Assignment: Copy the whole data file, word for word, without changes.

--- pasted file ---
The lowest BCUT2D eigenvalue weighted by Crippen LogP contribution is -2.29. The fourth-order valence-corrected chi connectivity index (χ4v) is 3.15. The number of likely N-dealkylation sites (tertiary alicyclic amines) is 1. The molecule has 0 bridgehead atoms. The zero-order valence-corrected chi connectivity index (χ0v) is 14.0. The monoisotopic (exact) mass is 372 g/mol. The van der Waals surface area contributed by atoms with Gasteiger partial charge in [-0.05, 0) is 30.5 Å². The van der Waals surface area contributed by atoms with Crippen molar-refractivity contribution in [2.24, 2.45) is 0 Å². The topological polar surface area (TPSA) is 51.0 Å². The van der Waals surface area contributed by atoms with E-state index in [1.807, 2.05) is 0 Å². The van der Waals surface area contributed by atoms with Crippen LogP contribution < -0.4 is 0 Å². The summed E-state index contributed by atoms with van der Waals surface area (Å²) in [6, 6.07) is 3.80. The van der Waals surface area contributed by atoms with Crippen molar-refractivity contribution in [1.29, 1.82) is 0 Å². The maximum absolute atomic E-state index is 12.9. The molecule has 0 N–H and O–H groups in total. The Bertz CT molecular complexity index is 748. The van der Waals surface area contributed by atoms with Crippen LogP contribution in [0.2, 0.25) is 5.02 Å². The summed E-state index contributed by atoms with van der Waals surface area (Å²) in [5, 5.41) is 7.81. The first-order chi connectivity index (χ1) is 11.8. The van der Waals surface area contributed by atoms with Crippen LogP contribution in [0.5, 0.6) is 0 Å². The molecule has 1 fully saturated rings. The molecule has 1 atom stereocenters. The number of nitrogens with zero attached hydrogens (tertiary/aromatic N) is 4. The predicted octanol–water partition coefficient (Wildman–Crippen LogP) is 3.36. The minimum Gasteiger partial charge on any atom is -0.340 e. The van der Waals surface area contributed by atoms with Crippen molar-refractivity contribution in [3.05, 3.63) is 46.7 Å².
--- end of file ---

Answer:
The lowest BCUT2D eigenvalue weighted by Crippen LogP contribution is -2.29. The fourth-order valence-corrected chi connectivity index (χ4v) is 3.15. The number of likely N-dealkylation sites (tertiary alicyclic amines) is 1. The molecule has 0 bridgehead atoms. The zero-order valence-corrected chi connectivity index (χ0v) is 14.0. The monoisotopic (exact) mass is 372 g/mol. The van der Waals surface area contributed by atoms with Gasteiger partial charge in [-0.05, 0) is 30.5 Å². The van der Waals surface area contributed by atoms with Crippen molar-refractivity contribution in [2.24, 2.45) is 0 Å². The topological polar surface area (TPSA) is 51.0 Å². The van der Waals surface area contributed by atoms with E-state index in [1.807, 2.05) is 0 Å². The van der Waals surface area contributed by atoms with Crippen LogP contribution < -0.4 is 0 Å². The summed E-state index contributed by atoms with van der Waals surface area (Å²) in [6, 6.07) is 3.80. The van der Waals surface area contributed by atoms with Crippen molar-refractivity contribution in [1.29, 1.82) is 0 Å². The maximum absolute atomic E-state index is 12.9. The molecule has 0 N–H and O–H groups in total. The Bertz CT molecular complexity index is 748. The van der Waals surface area contributed by atoms with Crippen LogP contribution in [0.2, 0.25) is 5.02 Å². The summed E-state index contributed by atoms with van der Waals surface area (Å²) in [5, 5.41) is 7.81. The first-order chi connectivity index (χ1) is 11.8. The van der Waals surface area contributed by atoms with Crippen LogP contribution in [0.5, 0.6) is 0 Å². The molecule has 1 fully saturated rings. The molecule has 1 atom stereocenters. The number of nitrogens with zero attached hydrogens (tertiary/aromatic N) is 4. The predicted octanol–water partition coefficient (Wildman–Crippen LogP) is 3.36. The minimum Gasteiger partial charge on any atom is -0.340 e. The van der Waals surface area contributed by atoms with Crippen molar-refractivity contribution in [3.05, 3.63) is 46.7 Å².